Mark Martirez – Assistant Project Scientist

Can we use light to speed up N2 dissociation for NH3 synthesis?

Ammonia (NH3) is one of the most essential agricultural compounds being used as the primary source of nitrogen in fertilizers. The Haber-Bosch process is a time-tested synthetic method for NH3 in large quantities from N2 and H2. While the reaction of N2 and H2 gas is thermodynamically allowed at room temperature and pressure, the initial dissociation of both reactants required to facilitate their combination is highly unfavorable, both thermodynamically and kinetically. Although a transition metal catalyst, such as Fe, may lower the barrier for the dissociation of N2, high temperature is still required to hasten this process, which consequently demands high pressure to remain nearly spontaneous. Through first-principles methods, I investigate alternative metal catalysts that could not only lower dissociation barrier for N2 but also harness the energy of light, via plasmon resonance, to facilitate this process. With light instead of heat as an additional driving force, a high-dissociation rate at lower temperatures may be achieved, which would then relax the need for higher pressures and thus improve the energy efficiency of the process overall.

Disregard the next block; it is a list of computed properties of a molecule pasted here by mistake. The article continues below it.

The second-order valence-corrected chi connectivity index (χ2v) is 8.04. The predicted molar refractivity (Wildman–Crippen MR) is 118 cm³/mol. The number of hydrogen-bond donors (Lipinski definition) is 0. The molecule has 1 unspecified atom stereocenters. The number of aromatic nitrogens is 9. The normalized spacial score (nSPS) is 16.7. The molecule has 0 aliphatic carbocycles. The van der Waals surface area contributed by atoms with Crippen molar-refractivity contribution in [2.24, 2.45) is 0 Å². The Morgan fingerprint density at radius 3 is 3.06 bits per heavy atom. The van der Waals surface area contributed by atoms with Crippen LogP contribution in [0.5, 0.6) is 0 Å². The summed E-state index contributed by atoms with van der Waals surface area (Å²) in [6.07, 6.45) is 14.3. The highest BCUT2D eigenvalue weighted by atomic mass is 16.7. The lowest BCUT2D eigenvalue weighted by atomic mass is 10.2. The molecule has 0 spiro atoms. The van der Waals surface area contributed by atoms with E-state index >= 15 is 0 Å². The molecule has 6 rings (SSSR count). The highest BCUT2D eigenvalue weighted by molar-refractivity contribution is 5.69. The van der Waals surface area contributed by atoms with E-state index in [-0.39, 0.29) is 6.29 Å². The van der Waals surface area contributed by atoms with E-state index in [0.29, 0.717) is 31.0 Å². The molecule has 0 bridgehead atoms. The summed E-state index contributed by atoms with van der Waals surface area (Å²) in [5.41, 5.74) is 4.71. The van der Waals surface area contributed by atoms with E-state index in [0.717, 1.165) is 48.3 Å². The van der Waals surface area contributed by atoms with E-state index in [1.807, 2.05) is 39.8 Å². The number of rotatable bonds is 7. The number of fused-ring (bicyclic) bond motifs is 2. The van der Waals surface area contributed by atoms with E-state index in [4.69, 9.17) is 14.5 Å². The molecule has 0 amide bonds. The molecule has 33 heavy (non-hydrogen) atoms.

Xuelan Wen – Postdoctoral Fellow

What is the mechanism of plasmon-enhanced photocatalysis on antenna-reactor complexes?

Traditional plasmonic metals (Au/Ag/Cu/Al) have limited surface chemistry, while conventional catalytic metals (Pd/Pt/Ru/Rh) are poor optical absorbers. In antenna-reactor complexes, a catalytic reactor is placed adjacent to a plasmonic antenna. This combination dramatically increases photocatalytic efficiency, and sometimes selectivity too. Using various first-principles quantum mechanics techniques, such as density functional theory (DFT) and embedded correlated wavefunction (ECW) theory, we want to understand the reaction mechanisms involving ground state and multiple excited states. These insights further help us design better photocatalysts.

Robert Wexler – Postdoctoral Fellow

How can we improve the performance of solar cells?